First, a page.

Last week, we camped once again at the Ice Edge at Amdrup Havn.
Ingkasi shot 2 seals while it was getting dark. A small one, good people-food and a big one, good dog-food!
Our dogs were very excited at feeding time, because it had been a while ago since they had tasted fresh seal meat.
I went for a short walk to visit the folks at the boat “Argelvor” that evening, while Ingkasi was staying back at camp. When I finally returned and went to lay down in my sleeping bag, I was unable to fall asleep. I knew there was the possibility of a Polar Bear visit at our campsite. It smelled of fresh seal blood, meat and blubber, and what kind of Polar Bear could possibly resist the temptation of a free meal?
But of course, who knew if there was a bear in the area??
Polar Bears are protected by Greenlandic Law. A small amount of bears are shot by local full-time hunters every year, according to the Greenlandic Governments quota given to different parts of Greenland. In Ittoqqortoormiit and its surroundings, local hunters are allowed to shoot 35 Polar Bears a year altogether.
So far, in January, 2 bears had been shot close to our community.
The dogs barked at several occasions in the very early morning hours, but we coudn`t spot anything when stepping out of the tent, and they calmed down again. I tried to fall asleep, while Ingkasi made himself a cup of tea and repaired some dog harnesses.
Later, at about 6 am, the dogs suddenly barked furiously. We knew immediately – there was a Polar Bear near by. By the time Ingkasi had gotten out of the tent, he got a glimpse of a dark shadow disappearing into the dark. Now we needed to wait very quietly for the bear to return once more, so Ingkasi could get a chance to shoot it. Using our headlamps or taking pictures was out of the question, since we had to be as invisible as possible.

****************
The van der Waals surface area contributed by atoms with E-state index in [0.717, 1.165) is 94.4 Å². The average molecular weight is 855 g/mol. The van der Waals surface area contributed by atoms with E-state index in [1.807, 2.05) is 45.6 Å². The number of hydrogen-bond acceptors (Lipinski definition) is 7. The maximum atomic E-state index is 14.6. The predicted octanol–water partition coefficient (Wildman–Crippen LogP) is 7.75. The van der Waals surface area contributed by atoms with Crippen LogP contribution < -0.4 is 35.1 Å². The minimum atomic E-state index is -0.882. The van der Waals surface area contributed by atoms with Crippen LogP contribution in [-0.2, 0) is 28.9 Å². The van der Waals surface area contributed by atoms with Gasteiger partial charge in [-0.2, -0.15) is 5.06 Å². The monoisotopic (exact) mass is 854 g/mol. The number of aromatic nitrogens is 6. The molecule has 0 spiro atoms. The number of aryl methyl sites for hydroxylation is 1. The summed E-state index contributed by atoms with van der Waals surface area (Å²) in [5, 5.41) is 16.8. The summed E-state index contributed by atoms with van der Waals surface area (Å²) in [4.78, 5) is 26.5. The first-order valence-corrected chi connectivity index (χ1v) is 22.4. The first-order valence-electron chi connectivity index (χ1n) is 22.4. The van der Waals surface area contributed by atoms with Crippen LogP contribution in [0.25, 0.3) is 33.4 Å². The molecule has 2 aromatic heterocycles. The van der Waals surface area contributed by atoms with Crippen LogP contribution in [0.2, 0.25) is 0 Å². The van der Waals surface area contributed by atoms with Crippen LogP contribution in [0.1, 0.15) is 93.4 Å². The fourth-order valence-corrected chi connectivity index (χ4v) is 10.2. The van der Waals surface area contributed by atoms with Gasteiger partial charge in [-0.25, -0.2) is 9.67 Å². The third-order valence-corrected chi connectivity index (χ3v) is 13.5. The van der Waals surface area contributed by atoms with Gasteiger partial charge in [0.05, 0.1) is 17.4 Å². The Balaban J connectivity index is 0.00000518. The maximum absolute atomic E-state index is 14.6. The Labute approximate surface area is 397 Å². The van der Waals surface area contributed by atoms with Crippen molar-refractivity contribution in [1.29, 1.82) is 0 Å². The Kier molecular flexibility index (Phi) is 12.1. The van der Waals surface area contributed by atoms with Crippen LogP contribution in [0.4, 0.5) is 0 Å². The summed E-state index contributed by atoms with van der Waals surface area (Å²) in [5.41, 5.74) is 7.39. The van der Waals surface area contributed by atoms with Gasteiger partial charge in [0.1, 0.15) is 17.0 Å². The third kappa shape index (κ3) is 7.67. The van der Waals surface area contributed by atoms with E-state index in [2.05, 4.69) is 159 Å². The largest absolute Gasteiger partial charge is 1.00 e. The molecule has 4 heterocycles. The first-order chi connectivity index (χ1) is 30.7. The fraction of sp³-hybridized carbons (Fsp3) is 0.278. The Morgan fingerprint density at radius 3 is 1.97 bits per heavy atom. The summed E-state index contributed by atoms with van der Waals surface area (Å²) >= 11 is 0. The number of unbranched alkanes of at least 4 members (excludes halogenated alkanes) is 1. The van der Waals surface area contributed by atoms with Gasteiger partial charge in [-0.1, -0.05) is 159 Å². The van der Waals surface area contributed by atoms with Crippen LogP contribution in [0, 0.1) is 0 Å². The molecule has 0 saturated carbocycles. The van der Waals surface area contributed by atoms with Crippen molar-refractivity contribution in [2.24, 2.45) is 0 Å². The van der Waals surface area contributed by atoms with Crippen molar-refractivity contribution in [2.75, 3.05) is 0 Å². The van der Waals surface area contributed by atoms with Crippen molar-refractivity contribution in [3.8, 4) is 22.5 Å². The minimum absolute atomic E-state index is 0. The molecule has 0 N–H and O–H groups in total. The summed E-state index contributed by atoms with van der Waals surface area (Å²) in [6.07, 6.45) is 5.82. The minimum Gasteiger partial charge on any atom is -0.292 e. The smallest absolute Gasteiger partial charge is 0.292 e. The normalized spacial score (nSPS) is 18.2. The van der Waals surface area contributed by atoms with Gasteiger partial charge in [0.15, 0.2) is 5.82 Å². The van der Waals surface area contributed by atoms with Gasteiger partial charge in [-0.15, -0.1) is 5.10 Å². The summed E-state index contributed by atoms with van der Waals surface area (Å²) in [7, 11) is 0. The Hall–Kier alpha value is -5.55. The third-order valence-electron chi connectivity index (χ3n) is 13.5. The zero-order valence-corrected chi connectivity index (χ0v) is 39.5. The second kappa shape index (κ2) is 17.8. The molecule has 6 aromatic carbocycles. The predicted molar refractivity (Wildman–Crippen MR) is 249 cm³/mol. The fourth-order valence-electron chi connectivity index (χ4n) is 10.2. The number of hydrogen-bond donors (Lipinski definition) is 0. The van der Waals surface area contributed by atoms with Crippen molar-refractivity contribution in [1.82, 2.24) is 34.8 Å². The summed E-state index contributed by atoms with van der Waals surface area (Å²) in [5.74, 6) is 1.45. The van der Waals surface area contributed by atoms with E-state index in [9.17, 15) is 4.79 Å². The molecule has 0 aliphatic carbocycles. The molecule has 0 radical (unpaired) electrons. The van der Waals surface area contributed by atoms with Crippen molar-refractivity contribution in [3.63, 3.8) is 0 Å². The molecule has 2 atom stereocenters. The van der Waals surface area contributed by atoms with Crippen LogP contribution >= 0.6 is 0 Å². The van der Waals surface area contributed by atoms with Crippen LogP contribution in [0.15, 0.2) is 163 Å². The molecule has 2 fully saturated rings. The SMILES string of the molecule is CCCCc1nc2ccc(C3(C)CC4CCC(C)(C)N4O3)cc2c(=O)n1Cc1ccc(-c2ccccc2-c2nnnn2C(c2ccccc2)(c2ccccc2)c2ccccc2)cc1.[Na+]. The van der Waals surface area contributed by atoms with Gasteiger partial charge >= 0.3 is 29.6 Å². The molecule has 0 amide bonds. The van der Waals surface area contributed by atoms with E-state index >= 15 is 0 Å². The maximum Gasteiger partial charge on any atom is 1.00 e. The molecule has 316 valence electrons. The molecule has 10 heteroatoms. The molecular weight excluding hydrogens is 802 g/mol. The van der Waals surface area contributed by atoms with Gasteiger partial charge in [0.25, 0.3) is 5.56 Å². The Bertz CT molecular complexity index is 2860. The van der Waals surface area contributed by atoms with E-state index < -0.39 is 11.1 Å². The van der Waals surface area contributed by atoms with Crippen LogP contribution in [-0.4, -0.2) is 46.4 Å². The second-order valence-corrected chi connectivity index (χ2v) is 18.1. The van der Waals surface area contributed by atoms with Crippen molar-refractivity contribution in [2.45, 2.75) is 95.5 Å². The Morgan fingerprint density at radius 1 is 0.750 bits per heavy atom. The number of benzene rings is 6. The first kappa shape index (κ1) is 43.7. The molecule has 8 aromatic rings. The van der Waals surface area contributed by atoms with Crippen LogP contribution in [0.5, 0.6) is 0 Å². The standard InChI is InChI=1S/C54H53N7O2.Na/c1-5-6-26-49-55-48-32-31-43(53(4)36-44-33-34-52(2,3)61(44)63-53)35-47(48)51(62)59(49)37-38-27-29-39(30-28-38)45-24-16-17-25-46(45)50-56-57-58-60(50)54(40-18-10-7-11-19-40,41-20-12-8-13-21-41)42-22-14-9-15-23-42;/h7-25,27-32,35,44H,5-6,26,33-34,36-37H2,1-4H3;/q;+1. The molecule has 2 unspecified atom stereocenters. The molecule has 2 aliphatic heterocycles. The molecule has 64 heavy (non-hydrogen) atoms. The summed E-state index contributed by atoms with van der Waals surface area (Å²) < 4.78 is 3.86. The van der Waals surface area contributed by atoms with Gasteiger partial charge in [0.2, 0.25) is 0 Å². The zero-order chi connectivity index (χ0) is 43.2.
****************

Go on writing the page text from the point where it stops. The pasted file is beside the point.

I believe we waited for almost an hour in the darkness. Ingkasi stayed somewhere in between camp and the Ice Edge, while I waited close to the dogs. Finally, the bear came back. We could not hear it, because it was moving unbelievably quietly. But Ingkasi did spot it and shot it. He called some of his fellow hunters who arrived by boat from Ittoqqortoormiit to help out and to get a part of the meat.
When daylight came, and the slaughtering was done (during which we also were taking a lot of different samples for scientific work in Denmark) we had breakfast inside the tent. Later we did take a good look at the Polar Bear tracks to find out where the bear had come from and how close it had been to camp. It had been approaching camp from different direction, keeping some distance at first.
On the next pictures you can see the tracks closest camp, just a few meters away from the dogs.
The day of Ingkasis first Polar Bear Hunt this year also was the day we hoped to see the sun again for the first time since November, because the weather finally had cleared up. We could`t see the sun down by the Ice Edge, but I was amazed by the beautiful coloured sky in the bay.
At noon we began to break camp and pack our sledges to go home. And when the dogs were climbing the first hill, we could finally see the sun!!
The reflection of the sunlight in the snow and our dog`s fur warmed my heart 🙂 .
We continued towards Ittoqqortoormiit, watching the beautiful sunset, thankful and happy about the fact that we had meat to eat, share and sell upon our arrival in town!
So far, we haven`t seen the sun again!